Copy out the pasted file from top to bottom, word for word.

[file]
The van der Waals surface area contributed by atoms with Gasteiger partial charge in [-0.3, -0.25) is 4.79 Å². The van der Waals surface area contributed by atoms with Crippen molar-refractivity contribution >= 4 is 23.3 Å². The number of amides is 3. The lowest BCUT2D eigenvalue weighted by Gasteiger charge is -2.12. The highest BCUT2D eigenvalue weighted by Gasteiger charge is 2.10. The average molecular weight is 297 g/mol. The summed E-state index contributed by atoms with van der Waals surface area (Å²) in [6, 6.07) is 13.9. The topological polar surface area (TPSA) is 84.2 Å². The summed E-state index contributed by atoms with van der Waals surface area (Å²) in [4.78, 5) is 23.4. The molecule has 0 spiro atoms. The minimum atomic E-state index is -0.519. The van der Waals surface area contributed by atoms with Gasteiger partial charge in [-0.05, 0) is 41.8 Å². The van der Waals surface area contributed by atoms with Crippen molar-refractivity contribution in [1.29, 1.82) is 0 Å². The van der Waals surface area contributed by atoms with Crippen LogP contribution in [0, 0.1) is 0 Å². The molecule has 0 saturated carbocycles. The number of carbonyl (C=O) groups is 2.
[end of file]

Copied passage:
The van der Waals surface area contributed by atoms with Gasteiger partial charge in [-0.3, -0.25) is 4.79 Å². The van der Waals surface area contributed by atoms with Crippen molar-refractivity contribution >= 4 is 23.3 Å². The number of amides is 3. The lowest BCUT2D eigenvalue weighted by Gasteiger charge is -2.12. The highest BCUT2D eigenvalue weighted by Gasteiger charge is 2.10. The average molecular weight is 297 g/mol. The summed E-state index contributed by atoms with van der Waals surface area (Å²) in [6, 6.07) is 13.9. The topological polar surface area (TPSA) is 84.2 Å². The summed E-state index contributed by atoms with van der Waals surface area (Å²) in [4.78, 5) is 23.4. The molecule has 0 spiro atoms. The minimum atomic E-state index is -0.519. The van der Waals surface area contributed by atoms with Gasteiger partial charge in [-0.05, 0) is 41.8 Å². The van der Waals surface area contributed by atoms with Crippen molar-refractivity contribution in [1.29, 1.82) is 0 Å². The van der Waals surface area contributed by atoms with Crippen LogP contribution in [0, 0.1) is 0 Å². The molecule has 0 saturated carbocycles. The number of carbonyl (C=O) groups is 2.